Over the last year, several issues have arisen that could affect charitable nonprofits’ advocacy rights and the laws that govern lobbying and voter education. While some have taken effect, others will be debated and possibly acted upon by the next Congress and the administration. Following is a description of the specific issues and how to get more information.
When the Internal Revenue Service issued regulations on lobbying by 501(c)(3) organizations in 1990, charitable nonprofits were left with a set of decisions and approximately thirty-nine pages of rules to follow. The 1976 law does provide clearer definitions of what is and is not lobbying, and a defined amount of how much an organization can spend based on their budget size.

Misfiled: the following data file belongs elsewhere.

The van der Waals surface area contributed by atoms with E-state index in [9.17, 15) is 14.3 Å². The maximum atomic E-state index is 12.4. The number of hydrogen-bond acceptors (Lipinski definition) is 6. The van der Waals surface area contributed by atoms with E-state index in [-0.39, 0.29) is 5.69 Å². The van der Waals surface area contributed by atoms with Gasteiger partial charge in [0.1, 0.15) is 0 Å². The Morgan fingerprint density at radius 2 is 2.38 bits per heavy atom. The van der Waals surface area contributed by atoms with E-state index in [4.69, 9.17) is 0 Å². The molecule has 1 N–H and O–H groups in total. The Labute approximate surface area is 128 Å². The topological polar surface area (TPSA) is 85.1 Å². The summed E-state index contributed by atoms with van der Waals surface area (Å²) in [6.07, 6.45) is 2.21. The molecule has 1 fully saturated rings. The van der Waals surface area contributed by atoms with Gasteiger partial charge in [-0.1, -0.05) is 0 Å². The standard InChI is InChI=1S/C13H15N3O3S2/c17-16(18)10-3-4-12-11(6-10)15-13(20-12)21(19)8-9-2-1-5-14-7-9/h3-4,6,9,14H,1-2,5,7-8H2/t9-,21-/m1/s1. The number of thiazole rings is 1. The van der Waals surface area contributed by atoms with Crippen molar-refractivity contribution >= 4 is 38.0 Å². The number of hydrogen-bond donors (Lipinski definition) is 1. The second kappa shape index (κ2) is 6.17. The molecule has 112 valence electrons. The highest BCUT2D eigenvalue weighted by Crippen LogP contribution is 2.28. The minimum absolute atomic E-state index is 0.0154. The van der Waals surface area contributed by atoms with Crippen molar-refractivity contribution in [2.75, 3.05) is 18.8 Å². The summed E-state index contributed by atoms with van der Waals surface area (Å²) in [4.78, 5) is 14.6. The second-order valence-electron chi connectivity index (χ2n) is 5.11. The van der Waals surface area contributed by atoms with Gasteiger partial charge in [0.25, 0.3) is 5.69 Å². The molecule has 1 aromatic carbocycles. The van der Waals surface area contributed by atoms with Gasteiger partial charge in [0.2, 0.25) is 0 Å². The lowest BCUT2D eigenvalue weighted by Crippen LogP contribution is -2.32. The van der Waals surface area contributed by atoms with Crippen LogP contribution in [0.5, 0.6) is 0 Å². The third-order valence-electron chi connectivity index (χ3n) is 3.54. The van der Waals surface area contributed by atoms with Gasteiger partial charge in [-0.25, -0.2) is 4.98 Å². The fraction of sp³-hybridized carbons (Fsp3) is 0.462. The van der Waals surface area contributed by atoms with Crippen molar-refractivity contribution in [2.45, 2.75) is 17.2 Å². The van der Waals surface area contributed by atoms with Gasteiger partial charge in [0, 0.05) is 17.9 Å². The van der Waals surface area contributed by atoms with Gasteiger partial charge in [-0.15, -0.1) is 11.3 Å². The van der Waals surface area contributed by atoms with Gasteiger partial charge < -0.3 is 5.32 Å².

Nevertheless, over the last ten years, many charitable nonprofits have had difficulty understanding the differences between grassroots and direct lobbying for purposes of calculating their expenses to report on tax Form 990.
Last year, a proposal emerged that would do away with the different expenditure limit formulas for grassroots, versus direct lobbying. Under current law, an organization with a one million dollar budget would have a total limit of approximately $200,000 for direct lobbying and a grassroots limit of $50,000, one-quarter of the total amount. The new proposal would remove the distinction and put all lobbying under the total limit, in this case, $200,000. This change would hopefully ease accounting burdens.
The proposal was included in last year’s tax bill that was vetoed by the Clinton administration due to opposition to larger tax cuts. Tax-writing committees will consider the proposal in the next Congress. It was supported by Focus on the Family, led Dr. James Dobson, and by organizations that advocate on these issues including OMB Watch, Alliance for Justice and Independent Sector.